Although Dr Mahathir presided over this turn away from the civic-territorial towards the ethnic-geneological imagination of our Malaysia, the latter years of his 22-year long rule witnessed a restoration of various attributes of the civic-territorial nation.

Due to neo-liberal globalisation, he spearheaded liberalisation, deregulation and privatisation of the economy to attract foreign direct investments and to make Malaysia more economically competitive. So the state’s role in the economy was rolled back opening up opportunities for bumiputera and non-bumiputera business people, some of whom were evidently cronies.

Alongside this reversal of parts of the NEP, he also allowed for the privatisation of education, at the tertiary level, then at the secondary school level, and even promoted the use of English in the universities and schools, the so-called PPSMI programme.

In fact, globalisation also caught up with Malaysia. The mass media were opened up; people started tuning into CNN, BBC and Aljazeera, watched EPL football and UEFA Cup matches, etc.

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Crossing boundaries

But I also want to stress that this reversal was also due to new pressures by an educated, globally connected middle-class, estimated at about 30 per cent of the population by the year 2000. Its growth and consolidation was due to that rapid economic growth which hit double-digit growth rates in the early 1990s. And because of the successful implementation of the NEP, particularly the second prong which sought to restructure society such that race would no longer be associated with occuption, this middle-class was represented by all the ethnic groups.

Many Malaysian academicians (e.g. Prof Abdul Rahman Embong, for long president of the Malaysian Social Science Association; Johan Saravanamuttu, a distinguished professor of politics; the late Ishak Shaari and Khoo Khay Jin, both outstanding scholars; Maznah Mohamad, Noraini Othman and Cecilia Ng, all three eminent scholar-feminists) have elaborated on how this middle-class began to impact on our hitherto ethnic-based politics in new ways, formed new cause-oriented NGOs (women’s movement, environmental groups, human rights organisations, etc).

In a recent book which I edited ‘Building Bridges, Crossing Boundaries: Everyday Forms of Inter-ethnic Peacebuilding’, a team of Malaysian scholars have documented how in theatre and performing arts circles, in ‘new literature’, among women’s groups, small businesses, squatter communities, and the indigenous peoples of Sarawak, Malaysians have time and again crossed ethno-religious boundaries to stand up for their rights too. In these pages of Aliran Monthly and elsewhere, I have argued that our politics, naturally, began to change too, taking after the structural changes to the Malaysian economy and society.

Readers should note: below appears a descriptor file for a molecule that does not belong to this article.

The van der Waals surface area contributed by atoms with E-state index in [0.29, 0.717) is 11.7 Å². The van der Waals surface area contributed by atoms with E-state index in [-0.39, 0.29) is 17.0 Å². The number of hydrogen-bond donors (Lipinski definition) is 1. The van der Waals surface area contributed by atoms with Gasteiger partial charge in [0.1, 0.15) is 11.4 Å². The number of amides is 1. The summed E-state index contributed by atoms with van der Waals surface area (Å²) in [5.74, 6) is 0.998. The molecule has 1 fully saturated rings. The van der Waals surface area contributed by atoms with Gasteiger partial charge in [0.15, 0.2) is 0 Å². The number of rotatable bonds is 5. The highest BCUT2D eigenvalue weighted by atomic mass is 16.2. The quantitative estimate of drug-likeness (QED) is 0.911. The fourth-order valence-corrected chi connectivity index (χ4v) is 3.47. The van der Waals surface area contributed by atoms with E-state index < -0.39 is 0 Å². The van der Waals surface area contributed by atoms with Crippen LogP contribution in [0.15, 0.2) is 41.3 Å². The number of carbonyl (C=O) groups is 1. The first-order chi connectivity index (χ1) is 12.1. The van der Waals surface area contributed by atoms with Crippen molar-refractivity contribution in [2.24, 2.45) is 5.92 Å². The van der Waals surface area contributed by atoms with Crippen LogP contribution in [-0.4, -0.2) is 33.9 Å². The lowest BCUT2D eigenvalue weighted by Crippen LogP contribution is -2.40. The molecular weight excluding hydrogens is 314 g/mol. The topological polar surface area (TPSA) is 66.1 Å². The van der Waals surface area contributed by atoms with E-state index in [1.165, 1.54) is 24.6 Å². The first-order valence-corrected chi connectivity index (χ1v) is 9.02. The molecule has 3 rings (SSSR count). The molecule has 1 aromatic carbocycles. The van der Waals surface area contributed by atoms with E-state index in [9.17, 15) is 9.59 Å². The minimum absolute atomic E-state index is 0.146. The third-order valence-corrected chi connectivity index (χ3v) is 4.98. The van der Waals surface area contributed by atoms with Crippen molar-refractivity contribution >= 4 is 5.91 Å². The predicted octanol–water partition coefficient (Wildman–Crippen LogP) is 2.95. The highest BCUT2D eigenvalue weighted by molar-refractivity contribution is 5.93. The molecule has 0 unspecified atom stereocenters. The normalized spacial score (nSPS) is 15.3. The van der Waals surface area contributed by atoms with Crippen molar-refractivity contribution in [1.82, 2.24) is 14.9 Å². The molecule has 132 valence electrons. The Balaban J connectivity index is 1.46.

Towards New Politics

Taking a longer perspective of political developments in Malaysia, I like to argue, again, that we are on the threshhold of a New Politics that is egging us back to imaging ourselves as a civic-territorial nation. Although discriminatory laws and policies, and exclusivist notions of Malaysia based on Ketuanan Melayu are still in place, they are under assault as never before. The caustic and shrill voices of Perkasa, Perkida and a born-again Dr Mahathir belie the fact that they and their imagination of Malaysia as an exclusivist ethnic-Malay genealogical nation are on the defensive.

My optimism is based on the fact that some 51 per cent of the population voted for change in GE13 on 5 May 2013. And although we did not witness a change of government in Putrajaya, the voters facilitated the consolidation of a two-coalition political system, which had first reared itself into view in the 2008 political tsunami.

My optimism is also because Malaysian civil society has been able to sustain a movement like Bersih 2.0 for so long. During the Duduk Bantah weekend in Penang, Aliran successfully organised a gathering of 10,000 people in the Esplanade, the largest number of people who have been brought together to attend an Aliran event!

And my optimism is furthered because I see young people of all ethno-religious backgrounds beginning to engage in politics and even in government today, especially in the Pakatan-led states of Penang and Selangor, which I discuss in the lead article.

It is in this regard that I envision an emerging struggle between this New Politics which crosses ethno-religious boundaries and the horrible Old Politics characterised by racism, cronyism, widening socio-economic disparities no longer between the different ethnic groups as before but within each particular ethnic community.

Dr Francis Loh presented an earlier version of this article at a public forum ‘Achieving Equality: Minority in a Majority Society’, held on 24 August 2013 in Penang, organised by Komas and The Penang Institute.